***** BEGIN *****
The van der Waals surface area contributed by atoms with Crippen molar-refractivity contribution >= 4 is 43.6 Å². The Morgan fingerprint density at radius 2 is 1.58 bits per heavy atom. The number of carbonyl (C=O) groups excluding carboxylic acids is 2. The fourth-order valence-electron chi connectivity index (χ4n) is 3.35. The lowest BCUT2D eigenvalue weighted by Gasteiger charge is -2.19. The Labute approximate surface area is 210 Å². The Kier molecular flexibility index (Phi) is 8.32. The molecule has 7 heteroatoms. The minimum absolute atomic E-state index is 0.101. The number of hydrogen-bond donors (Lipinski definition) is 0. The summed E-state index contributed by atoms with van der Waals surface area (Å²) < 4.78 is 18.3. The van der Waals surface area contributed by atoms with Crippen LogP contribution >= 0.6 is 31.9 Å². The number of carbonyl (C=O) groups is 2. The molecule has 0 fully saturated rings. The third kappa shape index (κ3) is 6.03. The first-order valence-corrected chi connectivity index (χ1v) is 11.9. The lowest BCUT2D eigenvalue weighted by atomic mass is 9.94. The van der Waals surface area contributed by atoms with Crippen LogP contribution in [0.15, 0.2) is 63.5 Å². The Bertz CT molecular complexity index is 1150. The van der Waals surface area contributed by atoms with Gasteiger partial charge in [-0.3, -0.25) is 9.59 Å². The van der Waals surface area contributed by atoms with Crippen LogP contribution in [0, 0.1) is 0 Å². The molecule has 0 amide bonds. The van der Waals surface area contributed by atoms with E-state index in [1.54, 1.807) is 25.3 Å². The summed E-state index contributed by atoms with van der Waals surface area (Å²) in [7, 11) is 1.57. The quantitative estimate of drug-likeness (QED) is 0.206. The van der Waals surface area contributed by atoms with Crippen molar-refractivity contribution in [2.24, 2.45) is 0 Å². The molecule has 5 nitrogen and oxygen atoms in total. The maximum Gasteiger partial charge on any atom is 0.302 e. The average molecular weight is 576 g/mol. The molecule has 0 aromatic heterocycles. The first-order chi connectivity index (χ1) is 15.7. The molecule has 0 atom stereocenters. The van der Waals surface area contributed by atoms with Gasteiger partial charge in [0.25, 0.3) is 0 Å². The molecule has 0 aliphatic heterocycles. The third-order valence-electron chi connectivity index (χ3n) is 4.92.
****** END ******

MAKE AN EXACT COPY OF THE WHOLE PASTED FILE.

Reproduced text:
The van der Waals surface area contributed by atoms with Crippen molar-refractivity contribution >= 4 is 43.6 Å². The Morgan fingerprint density at radius 2 is 1.58 bits per heavy atom. The number of carbonyl (C=O) groups excluding carboxylic acids is 2. The fourth-order valence-electron chi connectivity index (χ4n) is 3.35. The lowest BCUT2D eigenvalue weighted by Gasteiger charge is -2.19. The Labute approximate surface area is 210 Å². The Kier molecular flexibility index (Phi) is 8.32. The molecule has 7 heteroatoms. The minimum absolute atomic E-state index is 0.101. The number of hydrogen-bond donors (Lipinski definition) is 0. The summed E-state index contributed by atoms with van der Waals surface area (Å²) < 4.78 is 18.3. The van der Waals surface area contributed by atoms with Crippen LogP contribution >= 0.6 is 31.9 Å². The number of carbonyl (C=O) groups is 2. The molecule has 0 fully saturated rings. The third kappa shape index (κ3) is 6.03. The first-order valence-corrected chi connectivity index (χ1v) is 11.9. The lowest BCUT2D eigenvalue weighted by atomic mass is 9.94. The van der Waals surface area contributed by atoms with Crippen LogP contribution in [0.15, 0.2) is 63.5 Å². The Bertz CT molecular complexity index is 1150. The van der Waals surface area contributed by atoms with Gasteiger partial charge in [-0.3, -0.25) is 9.59 Å². The van der Waals surface area contributed by atoms with Crippen LogP contribution in [0, 0.1) is 0 Å². The molecule has 0 amide bonds. The van der Waals surface area contributed by atoms with E-state index in [1.54, 1.807) is 25.3 Å². The summed E-state index contributed by atoms with van der Waals surface area (Å²) in [7, 11) is 1.57. The quantitative estimate of drug-likeness (QED) is 0.206. The van der Waals surface area contributed by atoms with Crippen molar-refractivity contribution in [2.24, 2.45) is 0 Å². The molecule has 5 nitrogen and oxygen atoms in total. The maximum Gasteiger partial charge on any atom is 0.302 e. The average molecular weight is 576 g/mol. The molecule has 0 aromatic heterocycles. The first-order chi connectivity index (χ1) is 15.7. The molecule has 0 atom stereocenters. The van der Waals surface area contributed by atoms with Gasteiger partial charge in [0.25, 0.3) is 0 Å². The molecule has 0 aliphatic heterocycles. The third-order valence-electron chi connectivity index (χ3n) is 4.92.